Originally Posted by Nyal Mellor
Those measurements are unsmoothed, so again misleading. You know as well as I do that we don't hear what the graph shows.
It's not misleading, and it does affect what we hear. Hang on, I'll get to that. I agree that comb filtering that's different left and right is not as damaging as when the same response reaches both ears. If you run mono music through a recording studio flanger effect (comb filter) and play that through a loudspeaker, you will absolutely hear
the severely affected response. But in a room the response is different left and right, so the nulls in one ear are not likely present in the other. However - and this is the big point - such a skewed response that changes drastically with small head movements harms imaging. As you move around slightly, the sound source locations change. This does not happen when early reflections are treated fully with absorption.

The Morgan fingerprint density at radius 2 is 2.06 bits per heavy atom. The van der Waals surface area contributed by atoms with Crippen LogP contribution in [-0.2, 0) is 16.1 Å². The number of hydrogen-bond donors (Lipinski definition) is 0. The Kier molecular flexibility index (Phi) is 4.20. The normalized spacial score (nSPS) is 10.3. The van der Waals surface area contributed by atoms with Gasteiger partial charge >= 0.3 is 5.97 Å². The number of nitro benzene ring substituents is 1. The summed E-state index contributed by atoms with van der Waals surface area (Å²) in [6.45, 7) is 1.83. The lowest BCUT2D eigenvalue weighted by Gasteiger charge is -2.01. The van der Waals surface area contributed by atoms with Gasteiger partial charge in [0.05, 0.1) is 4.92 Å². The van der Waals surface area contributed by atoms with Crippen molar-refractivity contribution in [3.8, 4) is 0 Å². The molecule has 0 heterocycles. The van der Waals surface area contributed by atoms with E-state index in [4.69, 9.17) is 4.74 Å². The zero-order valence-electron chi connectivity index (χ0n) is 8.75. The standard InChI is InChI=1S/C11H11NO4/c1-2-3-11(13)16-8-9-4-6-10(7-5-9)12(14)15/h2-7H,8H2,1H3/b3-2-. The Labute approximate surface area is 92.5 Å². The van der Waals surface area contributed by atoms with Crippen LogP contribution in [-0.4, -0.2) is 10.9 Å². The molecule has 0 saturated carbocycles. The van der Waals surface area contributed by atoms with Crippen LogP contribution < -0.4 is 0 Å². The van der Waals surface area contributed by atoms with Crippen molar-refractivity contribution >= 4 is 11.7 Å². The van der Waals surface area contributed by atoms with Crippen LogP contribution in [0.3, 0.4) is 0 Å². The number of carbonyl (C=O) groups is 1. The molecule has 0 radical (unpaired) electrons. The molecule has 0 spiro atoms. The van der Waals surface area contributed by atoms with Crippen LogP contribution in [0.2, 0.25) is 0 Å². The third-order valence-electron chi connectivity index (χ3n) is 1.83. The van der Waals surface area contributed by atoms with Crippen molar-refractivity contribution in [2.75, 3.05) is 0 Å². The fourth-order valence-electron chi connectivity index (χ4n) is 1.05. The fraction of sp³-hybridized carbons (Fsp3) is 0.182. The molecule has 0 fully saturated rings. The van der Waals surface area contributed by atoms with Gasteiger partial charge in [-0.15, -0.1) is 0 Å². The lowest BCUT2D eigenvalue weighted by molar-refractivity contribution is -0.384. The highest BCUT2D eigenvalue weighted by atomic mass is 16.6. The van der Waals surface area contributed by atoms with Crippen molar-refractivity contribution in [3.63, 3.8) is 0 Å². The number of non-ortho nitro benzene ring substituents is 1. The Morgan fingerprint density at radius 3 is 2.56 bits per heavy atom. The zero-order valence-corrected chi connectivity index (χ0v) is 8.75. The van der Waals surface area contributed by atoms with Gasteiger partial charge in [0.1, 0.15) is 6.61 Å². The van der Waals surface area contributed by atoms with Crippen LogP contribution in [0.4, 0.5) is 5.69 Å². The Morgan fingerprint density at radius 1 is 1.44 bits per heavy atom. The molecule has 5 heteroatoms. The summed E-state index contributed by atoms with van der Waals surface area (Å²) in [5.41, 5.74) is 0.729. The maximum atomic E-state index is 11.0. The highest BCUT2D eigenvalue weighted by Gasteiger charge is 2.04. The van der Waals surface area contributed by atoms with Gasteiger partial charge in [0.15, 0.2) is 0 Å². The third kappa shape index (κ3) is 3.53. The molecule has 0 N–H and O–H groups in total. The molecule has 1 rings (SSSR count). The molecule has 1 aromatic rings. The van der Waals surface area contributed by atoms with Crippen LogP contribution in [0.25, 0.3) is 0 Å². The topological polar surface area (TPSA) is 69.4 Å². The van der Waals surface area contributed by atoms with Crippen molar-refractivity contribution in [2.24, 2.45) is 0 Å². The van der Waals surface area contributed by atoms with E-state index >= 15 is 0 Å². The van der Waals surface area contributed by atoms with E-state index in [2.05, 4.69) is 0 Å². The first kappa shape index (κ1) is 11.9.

And what did you mean by 'a normal nearfield listening position'? AFAIK
our normal listening position is not what you would call nearfield which I interpret as where the contribution of the direct sound to measured frequency response is greater than the reflected sounds.
Yes, exactly. The measurements I posted were taken near field, which reduces the strength of the reflections. If the microphone had been farther back in the room, the response would be even more skewed.
Why do you think comb filtering is psychoacoustically relevant? ... But maybe I am missing something?!
Yes, what you (and some others) miss is how the changes in comb filter frequency versus position harms imaging, as explained above. I know anecdotes are not proof of anything, but here's a very short story anyway: When people visit me and hear my HT system playing stereo music, they're always surprised by the stable imaging and pinpoint phantom center. One time AlexO, a regular in the Stereophile forum, drove out from NYC to visit me. I have three front speakers, all active models with small power LEDs, and the middle speaker's light stays on while playing stereo. Alex was certain the middle speaker was playing as he listened, and he had to get up and walk right up to it before he believed me that it was not playing.